Skinner hopes Eagles will 'take advantage of this opportunity'

March 08, 2010 - 7:55 am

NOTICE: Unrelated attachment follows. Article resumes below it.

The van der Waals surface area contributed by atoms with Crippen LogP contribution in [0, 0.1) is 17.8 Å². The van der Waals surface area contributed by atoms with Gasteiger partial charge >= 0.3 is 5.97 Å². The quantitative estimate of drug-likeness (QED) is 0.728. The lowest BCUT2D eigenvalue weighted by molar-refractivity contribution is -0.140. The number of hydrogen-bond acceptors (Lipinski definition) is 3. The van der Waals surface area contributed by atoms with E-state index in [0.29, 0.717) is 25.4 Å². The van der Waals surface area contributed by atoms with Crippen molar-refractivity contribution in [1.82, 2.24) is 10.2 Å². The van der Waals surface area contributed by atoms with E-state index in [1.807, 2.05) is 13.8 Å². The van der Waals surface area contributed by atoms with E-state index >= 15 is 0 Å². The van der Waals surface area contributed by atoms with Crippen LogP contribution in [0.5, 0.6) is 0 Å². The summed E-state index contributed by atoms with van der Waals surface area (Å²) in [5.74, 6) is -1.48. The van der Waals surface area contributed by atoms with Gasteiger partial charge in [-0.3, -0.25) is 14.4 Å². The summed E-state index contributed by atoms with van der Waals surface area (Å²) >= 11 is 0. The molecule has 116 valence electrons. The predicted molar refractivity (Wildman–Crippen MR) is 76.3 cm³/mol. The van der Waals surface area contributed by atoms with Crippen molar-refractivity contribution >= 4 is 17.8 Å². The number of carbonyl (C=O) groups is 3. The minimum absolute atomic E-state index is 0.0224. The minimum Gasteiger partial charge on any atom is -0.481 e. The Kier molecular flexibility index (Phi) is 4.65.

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It was apparent weeks ago that Boston College would have to win the ACC tournament to earn a trip to the NCAAs. The players knew it, and coach Al Skinner did as well. And with that in mind, the Eagles set out to fix the errors that had caused their struggles early in the year as the regular season came to a close. With the first round of the ACC tournament on Thursday, there is no time left to work out any issues. The Eagles, the eighth seed in the tournament, need to come to play when they take the court at noon in Greensboro, N.C., to face Virginia (14-15, 5-11 ACC), the No. 9 seed. Skinner does not think that his team will need any extra motivation to get ready for the tournament. '€œI don'€™t think it is hard to get your team'€™s attention,'€ Skinner said on Monday morning's ACC coaches teleconference. '€œI think we'€™ve all got to understand that the reason they are playing in this league is that they want to play against the best and they want to compete against the best. '€œThis is a big stage here; a lot of people are going to be watching,'€ he added. '€œThis is what they came to these universities for, to be in this type of environment. And now they have to take advantage of this opportunity.'€ Despite BC's slipup in Sunday's 66-54 loss to North Carolina Sate in the regular-season finale, Skinner has been encouraged by the turnaround he has seen in his team'€™s play in the last few weeks. BC had won three of its last four going into that game and showed a noticeable improvement in its play. '€œOur offensive execution has improved,'€ Skinner said. '€œFor the most part, our defense and rebounding has been more consistent. Obviously I was disappointed by the way we played the last six minutes against NC State, but up until that point I thought we had been playing rather well and our defense and rebounding had been a lot more consistent over the last couple of weeks.'€ The Eagles would have liked to head into Thursday on the heels of a victory, but some of those troublesome traits from earlier in the year emerged in the final minutes, as Skinner alluded to. BC struggled to convert some good looks and fell apart defensively, allowing the Wolfpack to get some momentum of their own as they head to Greensboro. Still, Skinner does not think the loss will have a huge impact on his team this week. '€œIt'€™s not a big setback,'€ Skinner said. '€œIt is disappointing because we didn'€™t really respond to the situation. We didn'€™t really knuckle up and play the kind of defense that you need to do on the road. That part was a little disappointing, but I don'€™t think it is a huge setback.'€ The Eagles will have to turn their focus to Virginia, a team that early on looked like it could be the surprise of the conference before heading into a tailspin, losing its last nine games. Things will not be any easier for the Cavaliers with the loss of leading scorer Sylven Landesberg, who was suspended for the remainder of the season due to academic issues. When the two teams met at Conte Forum on March 3, BC built up a big lead in the first half and beat Landesberg and the Cavaliers 68-55. Still, Virginia played No. 23 Maryland tough at home on Saturday without its best player, pushing the ACC regular-season co-champion Terps to the wire before falling 74-68. '€œThey have become a different club,'€ Skinner said of the Cavaliers. '€œI didn'€™t see the game against Maryland, but obviously they played very well without [Landesberg]. They were able to score enough points and get some other people some opportunities. '€œIt is not like they are not without talent, there was just an individual who kind of rose above everyone else. But they have some other people that can contribute, and even that second half against us they played us even. We just got off to a good start and we were able to maintain that lead.'€ If the Eagles can get past Virginia, Skinner said he thinks they could make a run in the tournament. One reason for his positive outlook is the depth his team has displayed over the course of the year '€” something that he believes will be key if the Eagles are going to be able to win four games in a row. '€œBecause we play with so much depth, I think it clearly gives us the potential to do that,'€ Skinner said. '€œI think the difficult part of trying to win four games '€” obviously you'€™ve got to win one game at a time '€” but trying to win four games, usually the problem becomes fatigue. And when you play a lot of people and are able to spread out those minutes, I think that becomes less of a factor. '€œThere are pluses and minuses in that situation. The minus is that you are not exactly sure who is going to step up for you, but the plus is that you know you'€™ve got people who can.'€ That depth could be tested Thursday if Corey Raji is unable to go. The junior swingman led BC with 18 points in the first meeting against Virginia, but he suffered a shoulder injury Sunday that kept him out of the second half vs. NC State. Skinner said Raji likely will sit out practice for the next few days but should be ready to play on Thursday. The road for BC will not be easy. If it manages to get by Virginia, a quarterfinal date with the tournament's top seed, No. 4 Duke, would be the reward. Skinner knows that his team might not be playing at that level, but anything can happen in March. '€œI think there are some teams that are playing pretty well right now,'€ he said. '€œThere is no question that people have the potential to beat anybody, but I think there are some teams that are playing better than others, and you can'€™t ignore that. In saying that, I think every team in this league has the potential to beat every other team.'€

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